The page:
I have enjoyed reading the books of Fannie Flagg over the past several years. I first became interested in reading her books, after watching the movie Fried Green Tomatoes. This movie touched me deeply. I loved the characters, as well as the story - and wanted to continue knowing them in some way.
I took about ten years to find the book Fried Green Tomatoes, but one day I did have the delightful good fortune to see a paperbook version on the shelf of may favourite used bookstore, The Reader's Corner.
Since then I've read most of Flagg's fiction, as the books became available at my local public library.
Her Elmwood Springs series is particularly lovely, and feature a cast of eccentric, but believable characters, who I just love. The book Standing in the Rainbow is set in the 1940's and 50's , featuring Neighbor Dorothy, a radio hostess, who produces a short, friendly program from her home. Dorothy develops a rapport with her radio audience, and provides household tips, music and friendly advice.
I Can't Wait to Get to Heaven features Mrs. Elmer Shimfissle, an inspirational octogenarian, and her endearing family.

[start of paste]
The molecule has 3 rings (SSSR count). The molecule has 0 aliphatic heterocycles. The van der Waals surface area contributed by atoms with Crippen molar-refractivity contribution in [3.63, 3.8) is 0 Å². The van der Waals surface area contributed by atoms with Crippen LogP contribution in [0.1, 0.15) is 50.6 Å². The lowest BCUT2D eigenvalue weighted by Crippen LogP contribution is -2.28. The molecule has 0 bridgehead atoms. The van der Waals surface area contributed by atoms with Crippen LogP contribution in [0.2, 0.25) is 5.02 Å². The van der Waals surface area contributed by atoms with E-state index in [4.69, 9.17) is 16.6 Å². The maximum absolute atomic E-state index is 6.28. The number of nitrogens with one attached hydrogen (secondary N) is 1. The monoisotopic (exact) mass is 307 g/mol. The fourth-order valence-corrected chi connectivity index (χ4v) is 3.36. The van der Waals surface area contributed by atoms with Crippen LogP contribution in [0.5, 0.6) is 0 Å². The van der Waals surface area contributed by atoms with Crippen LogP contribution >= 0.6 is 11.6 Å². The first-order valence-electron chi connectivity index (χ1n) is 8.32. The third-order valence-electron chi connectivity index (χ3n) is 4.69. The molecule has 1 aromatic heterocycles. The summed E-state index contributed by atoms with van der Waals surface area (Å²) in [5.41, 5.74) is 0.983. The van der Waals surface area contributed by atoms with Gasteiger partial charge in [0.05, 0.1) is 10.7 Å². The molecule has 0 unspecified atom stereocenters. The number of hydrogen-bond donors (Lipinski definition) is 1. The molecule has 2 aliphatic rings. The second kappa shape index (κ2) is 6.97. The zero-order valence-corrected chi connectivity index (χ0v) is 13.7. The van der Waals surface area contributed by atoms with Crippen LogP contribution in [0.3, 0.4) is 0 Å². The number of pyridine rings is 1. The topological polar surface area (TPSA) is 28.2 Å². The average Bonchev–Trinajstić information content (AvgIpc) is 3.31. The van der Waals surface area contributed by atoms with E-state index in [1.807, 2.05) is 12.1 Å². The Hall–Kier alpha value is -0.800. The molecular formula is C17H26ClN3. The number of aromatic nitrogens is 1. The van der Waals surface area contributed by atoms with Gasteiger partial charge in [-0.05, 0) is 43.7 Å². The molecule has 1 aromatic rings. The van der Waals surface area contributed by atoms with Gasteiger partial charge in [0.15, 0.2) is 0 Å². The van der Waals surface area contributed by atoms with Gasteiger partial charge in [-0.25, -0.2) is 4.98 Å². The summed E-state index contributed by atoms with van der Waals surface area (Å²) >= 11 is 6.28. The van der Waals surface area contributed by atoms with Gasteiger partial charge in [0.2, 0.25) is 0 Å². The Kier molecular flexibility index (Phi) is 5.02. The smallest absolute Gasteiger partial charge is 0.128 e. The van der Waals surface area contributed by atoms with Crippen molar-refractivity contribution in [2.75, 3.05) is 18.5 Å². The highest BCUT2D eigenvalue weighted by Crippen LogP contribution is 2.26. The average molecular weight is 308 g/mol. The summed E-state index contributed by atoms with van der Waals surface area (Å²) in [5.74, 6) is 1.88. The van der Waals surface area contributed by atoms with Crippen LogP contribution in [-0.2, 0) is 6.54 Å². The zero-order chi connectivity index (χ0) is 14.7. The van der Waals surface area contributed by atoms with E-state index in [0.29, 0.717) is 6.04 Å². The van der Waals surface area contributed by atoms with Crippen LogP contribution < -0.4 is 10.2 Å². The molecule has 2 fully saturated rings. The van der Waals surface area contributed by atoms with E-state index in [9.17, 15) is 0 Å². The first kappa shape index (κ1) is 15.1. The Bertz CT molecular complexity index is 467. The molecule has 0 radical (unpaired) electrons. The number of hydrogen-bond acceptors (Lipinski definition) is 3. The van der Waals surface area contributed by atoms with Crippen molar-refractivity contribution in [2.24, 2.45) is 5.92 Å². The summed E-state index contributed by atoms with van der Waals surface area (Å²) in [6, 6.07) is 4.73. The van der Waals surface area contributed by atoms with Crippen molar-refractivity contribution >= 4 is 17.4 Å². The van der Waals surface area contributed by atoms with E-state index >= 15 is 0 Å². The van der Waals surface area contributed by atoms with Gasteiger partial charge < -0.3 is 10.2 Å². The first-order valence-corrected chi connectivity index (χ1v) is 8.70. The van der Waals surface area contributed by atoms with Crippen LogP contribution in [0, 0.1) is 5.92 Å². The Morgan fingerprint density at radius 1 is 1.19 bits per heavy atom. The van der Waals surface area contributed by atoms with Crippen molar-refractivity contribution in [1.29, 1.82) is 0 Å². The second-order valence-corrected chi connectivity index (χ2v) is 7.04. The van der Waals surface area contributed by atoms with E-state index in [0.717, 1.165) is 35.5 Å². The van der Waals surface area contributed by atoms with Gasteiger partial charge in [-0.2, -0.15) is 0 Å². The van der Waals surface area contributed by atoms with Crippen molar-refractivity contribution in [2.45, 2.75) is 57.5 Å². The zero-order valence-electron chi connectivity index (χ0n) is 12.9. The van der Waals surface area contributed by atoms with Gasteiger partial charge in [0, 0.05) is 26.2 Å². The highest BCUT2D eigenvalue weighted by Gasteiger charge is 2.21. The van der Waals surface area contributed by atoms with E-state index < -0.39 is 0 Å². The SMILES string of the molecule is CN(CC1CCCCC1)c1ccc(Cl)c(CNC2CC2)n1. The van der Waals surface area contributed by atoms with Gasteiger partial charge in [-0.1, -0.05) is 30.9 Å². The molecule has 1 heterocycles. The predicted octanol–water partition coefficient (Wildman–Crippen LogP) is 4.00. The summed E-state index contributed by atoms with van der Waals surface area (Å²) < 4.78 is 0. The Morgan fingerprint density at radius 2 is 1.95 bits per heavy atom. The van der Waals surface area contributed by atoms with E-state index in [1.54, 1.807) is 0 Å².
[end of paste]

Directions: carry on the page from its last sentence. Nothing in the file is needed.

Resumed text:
Welcome to the World Baby Girl, was written first in the series, although it has a contemporary setting, and brings together the various characters in the other two books.
What I love about these books are the warm, and sometimes quirky, but always believable characters - these are people I would like to know. I think the daytime radio programs of the 40's and 50's, such as Neighbor Dorothy's, which provided rapport and community to housewives who were generally alone through the day, could possibly be seen as a precursor to some of our social media today. Blogs provide wonderful human connections, as well as information and can truly enrich our daily lives.
Fannie Flagg has several more highly enjoyable books, including a lovely Christmas story, A Redbird Christmas, which tells a story of love and resiliency. I enjoyed this story so well, that I chose to give it as gifts one Christmas.
Just when I was thinking that Fannie had stopped writing books, I found a review of her latest book, I Still Dream About You, so I will be heading to my library next week to place this book on "hold".
I hope you might consider reading one or two of these books, as I believe you will come away touched by a loving, warm vision of a special kind of world.